Round 18 – Essendon v Western Bulldogs: We beat Essendon: the season’s a success.

Every now and then comes along a game of footy that the Bulldogs must win.

Not because it gets us into the finals, or means we avoid a record losing streak, or ensures the club’s status in the competition. Yes, these sorts of games are ones you’d rather win than lose, but there are matches, such as yesterday’s against Essendon, in which winning is the only option. If we had lost yesterday, I don’t think it would have mattered what happened for the rest of the season. The season would have been a failure because we failed to beat Essendon. Again.

We haven’t successfully kicked the Dons while they’ve been down during their ASADA chapter, which has irritated me immensely. As a friend to many Bomber fans, I’ve consistently heard rants about the AFL, ASADA, Demetriou, Hird over this three year period. Their repetitive complaints and whingeing, while somewhat warranted, only increases one’s dislike of the subject.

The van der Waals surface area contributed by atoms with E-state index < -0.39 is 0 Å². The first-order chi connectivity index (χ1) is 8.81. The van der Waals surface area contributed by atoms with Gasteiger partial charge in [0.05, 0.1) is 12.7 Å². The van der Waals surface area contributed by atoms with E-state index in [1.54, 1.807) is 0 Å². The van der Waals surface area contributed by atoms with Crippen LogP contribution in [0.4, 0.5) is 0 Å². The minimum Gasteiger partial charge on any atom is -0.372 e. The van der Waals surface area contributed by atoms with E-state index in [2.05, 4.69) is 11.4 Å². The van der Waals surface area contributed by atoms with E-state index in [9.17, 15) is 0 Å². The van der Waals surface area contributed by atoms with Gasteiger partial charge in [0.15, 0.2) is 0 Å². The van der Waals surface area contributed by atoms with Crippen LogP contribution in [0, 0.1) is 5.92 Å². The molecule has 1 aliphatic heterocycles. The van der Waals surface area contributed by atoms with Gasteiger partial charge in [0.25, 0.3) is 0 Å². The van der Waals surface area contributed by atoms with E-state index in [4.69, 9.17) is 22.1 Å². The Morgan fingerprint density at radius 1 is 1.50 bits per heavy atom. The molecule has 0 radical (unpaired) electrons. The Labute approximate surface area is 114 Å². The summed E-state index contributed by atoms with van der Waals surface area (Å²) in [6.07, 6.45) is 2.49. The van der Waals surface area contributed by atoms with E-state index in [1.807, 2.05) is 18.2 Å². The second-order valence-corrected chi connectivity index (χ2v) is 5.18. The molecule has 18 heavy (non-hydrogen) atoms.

I’ve repeatedly tried to assure them that they’ll be alright in the end, attempted to put things into context by reminding them of their successful history, and defended Joe Daniher’s potential more than any person should have to. But their sorrow continues. Their only light, it seems, for the whole season is when they get to beat the Dogs, and then the joke is on me. In this annual cycle, there has been no joy to come out of anything Bomber-related.
But this season things are different. Essendon look as though they’ve finally cracked on-field, despite the odd inspirational win, and the Dogs have played out of their skin for 17 rounds. We couldn’t lose to them again, could we?! Last year it was Carlisle who tormented us, kicking eight and getting more marks than a German businessman.